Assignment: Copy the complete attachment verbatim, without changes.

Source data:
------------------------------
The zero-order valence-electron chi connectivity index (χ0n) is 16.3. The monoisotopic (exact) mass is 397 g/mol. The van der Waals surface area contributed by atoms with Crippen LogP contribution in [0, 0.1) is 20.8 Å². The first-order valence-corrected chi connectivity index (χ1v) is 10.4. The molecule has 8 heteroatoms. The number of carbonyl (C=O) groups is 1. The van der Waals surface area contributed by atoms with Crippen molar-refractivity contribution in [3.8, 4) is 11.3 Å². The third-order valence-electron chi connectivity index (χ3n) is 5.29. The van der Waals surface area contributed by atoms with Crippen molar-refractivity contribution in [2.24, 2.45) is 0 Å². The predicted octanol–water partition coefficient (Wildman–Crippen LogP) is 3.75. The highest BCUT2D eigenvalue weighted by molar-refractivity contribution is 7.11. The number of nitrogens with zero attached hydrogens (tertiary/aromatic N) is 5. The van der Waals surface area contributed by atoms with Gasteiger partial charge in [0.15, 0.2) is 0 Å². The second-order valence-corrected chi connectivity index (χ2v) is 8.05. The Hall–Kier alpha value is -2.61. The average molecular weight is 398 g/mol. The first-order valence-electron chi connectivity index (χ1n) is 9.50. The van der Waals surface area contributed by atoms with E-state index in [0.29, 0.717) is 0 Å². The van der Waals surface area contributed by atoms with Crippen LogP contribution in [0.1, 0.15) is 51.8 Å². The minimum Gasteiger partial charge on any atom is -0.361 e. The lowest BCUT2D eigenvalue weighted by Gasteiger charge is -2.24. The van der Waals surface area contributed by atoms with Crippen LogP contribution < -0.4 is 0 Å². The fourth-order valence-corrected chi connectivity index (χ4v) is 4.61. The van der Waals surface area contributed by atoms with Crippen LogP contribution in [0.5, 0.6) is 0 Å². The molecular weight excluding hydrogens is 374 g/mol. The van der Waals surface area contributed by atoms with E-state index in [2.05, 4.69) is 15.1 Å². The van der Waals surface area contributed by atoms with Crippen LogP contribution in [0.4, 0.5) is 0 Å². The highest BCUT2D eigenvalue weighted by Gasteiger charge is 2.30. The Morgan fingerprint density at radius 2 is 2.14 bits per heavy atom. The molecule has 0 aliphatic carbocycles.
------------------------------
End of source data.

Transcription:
The zero-order valence-electron chi connectivity index (χ0n) is 16.3. The monoisotopic (exact) mass is 397 g/mol. The van der Waals surface area contributed by atoms with Crippen LogP contribution in [0, 0.1) is 20.8 Å². The first-order valence-corrected chi connectivity index (χ1v) is 10.4. The molecule has 8 heteroatoms. The number of carbonyl (C=O) groups is 1. The van der Waals surface area contributed by atoms with Crippen molar-refractivity contribution in [3.8, 4) is 11.3 Å². The third-order valence-electron chi connectivity index (χ3n) is 5.29. The van der Waals surface area contributed by atoms with Crippen molar-refractivity contribution in [2.24, 2.45) is 0 Å². The predicted octanol–water partition coefficient (Wildman–Crippen LogP) is 3.75. The highest BCUT2D eigenvalue weighted by molar-refractivity contribution is 7.11. The number of nitrogens with zero attached hydrogens (tertiary/aromatic N) is 5. The van der Waals surface area contributed by atoms with Gasteiger partial charge in [0.15, 0.2) is 0 Å². The second-order valence-corrected chi connectivity index (χ2v) is 8.05. The Hall–Kier alpha value is -2.61. The average molecular weight is 398 g/mol. The first-order valence-electron chi connectivity index (χ1n) is 9.50. The van der Waals surface area contributed by atoms with E-state index in [0.29, 0.717) is 0 Å². The van der Waals surface area contributed by atoms with Crippen LogP contribution in [0.1, 0.15) is 51.8 Å². The minimum Gasteiger partial charge on any atom is -0.361 e. The lowest BCUT2D eigenvalue weighted by Gasteiger charge is -2.24. The van der Waals surface area contributed by atoms with Crippen LogP contribution < -0.4 is 0 Å². The fourth-order valence-corrected chi connectivity index (χ4v) is 4.61. The van der Waals surface area contributed by atoms with Crippen LogP contribution in [0.5, 0.6) is 0 Å². The molecular weight excluding hydrogens is 374 g/mol. The van der Waals surface area contributed by atoms with E-state index in [2.05, 4.69) is 15.1 Å². The van der Waals surface area contributed by atoms with Crippen LogP contribution in [0.4, 0.5) is 0 Å². The highest BCUT2D eigenvalue weighted by Gasteiger charge is 2.30. The Morgan fingerprint density at radius 2 is 2.14 bits per heavy atom. The molecule has 0 aliphatic carbocycles.